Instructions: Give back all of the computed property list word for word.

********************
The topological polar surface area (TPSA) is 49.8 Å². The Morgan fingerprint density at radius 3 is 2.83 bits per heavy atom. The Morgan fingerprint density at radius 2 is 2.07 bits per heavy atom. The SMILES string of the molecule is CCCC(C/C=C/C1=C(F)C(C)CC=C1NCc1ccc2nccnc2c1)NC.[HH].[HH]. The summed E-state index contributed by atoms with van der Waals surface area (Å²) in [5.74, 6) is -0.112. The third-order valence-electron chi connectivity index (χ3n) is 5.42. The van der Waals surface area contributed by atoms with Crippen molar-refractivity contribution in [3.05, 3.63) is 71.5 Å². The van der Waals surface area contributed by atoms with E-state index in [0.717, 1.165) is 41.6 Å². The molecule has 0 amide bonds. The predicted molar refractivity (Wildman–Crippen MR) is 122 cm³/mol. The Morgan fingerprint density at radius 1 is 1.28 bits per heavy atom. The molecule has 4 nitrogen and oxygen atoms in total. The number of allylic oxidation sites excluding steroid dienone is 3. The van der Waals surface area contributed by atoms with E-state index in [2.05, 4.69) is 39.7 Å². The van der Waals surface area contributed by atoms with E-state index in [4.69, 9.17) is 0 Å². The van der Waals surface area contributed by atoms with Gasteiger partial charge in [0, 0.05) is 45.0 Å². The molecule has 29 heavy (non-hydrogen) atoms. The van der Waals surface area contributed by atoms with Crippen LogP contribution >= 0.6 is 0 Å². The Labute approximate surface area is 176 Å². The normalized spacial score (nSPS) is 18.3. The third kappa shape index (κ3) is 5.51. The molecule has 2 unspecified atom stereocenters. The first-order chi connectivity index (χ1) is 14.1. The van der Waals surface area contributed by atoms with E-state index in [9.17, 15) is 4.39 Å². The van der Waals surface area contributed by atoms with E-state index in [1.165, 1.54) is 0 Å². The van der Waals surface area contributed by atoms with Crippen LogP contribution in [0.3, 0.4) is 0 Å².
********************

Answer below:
The topological polar surface area (TPSA) is 49.8 Å². The Morgan fingerprint density at radius 3 is 2.83 bits per heavy atom. The Morgan fingerprint density at radius 2 is 2.07 bits per heavy atom. The SMILES string of the molecule is CCCC(C/C=C/C1=C(F)C(C)CC=C1NCc1ccc2nccnc2c1)NC.[HH].[HH]. The summed E-state index contributed by atoms with van der Waals surface area (Å²) in [5.74, 6) is -0.112. The third-order valence-electron chi connectivity index (χ3n) is 5.42. The van der Waals surface area contributed by atoms with Crippen molar-refractivity contribution in [3.05, 3.63) is 71.5 Å². The van der Waals surface area contributed by atoms with E-state index in [0.717, 1.165) is 41.6 Å². The molecule has 0 amide bonds. The predicted molar refractivity (Wildman–Crippen MR) is 122 cm³/mol. The Morgan fingerprint density at radius 1 is 1.28 bits per heavy atom. The molecule has 4 nitrogen and oxygen atoms in total. The number of allylic oxidation sites excluding steroid dienone is 3. The van der Waals surface area contributed by atoms with E-state index in [2.05, 4.69) is 39.7 Å². The van der Waals surface area contributed by atoms with E-state index in [4.69, 9.17) is 0 Å². The van der Waals surface area contributed by atoms with Gasteiger partial charge in [0, 0.05) is 45.0 Å². The molecule has 29 heavy (non-hydrogen) atoms. The van der Waals surface area contributed by atoms with Crippen LogP contribution >= 0.6 is 0 Å². The Labute approximate surface area is 176 Å². The normalized spacial score (nSPS) is 18.3. The third kappa shape index (κ3) is 5.51. The molecule has 2 unspecified atom stereocenters. The first-order chi connectivity index (χ1) is 14.1. The van der Waals surface area contributed by atoms with E-state index in [9.17, 15) is 4.39 Å². The van der Waals surface area contributed by atoms with E-state index in [1.165, 1.54) is 0 Å². The van der Waals surface area contributed by atoms with Crippen LogP contribution in [0.3, 0.4) is 0 Å².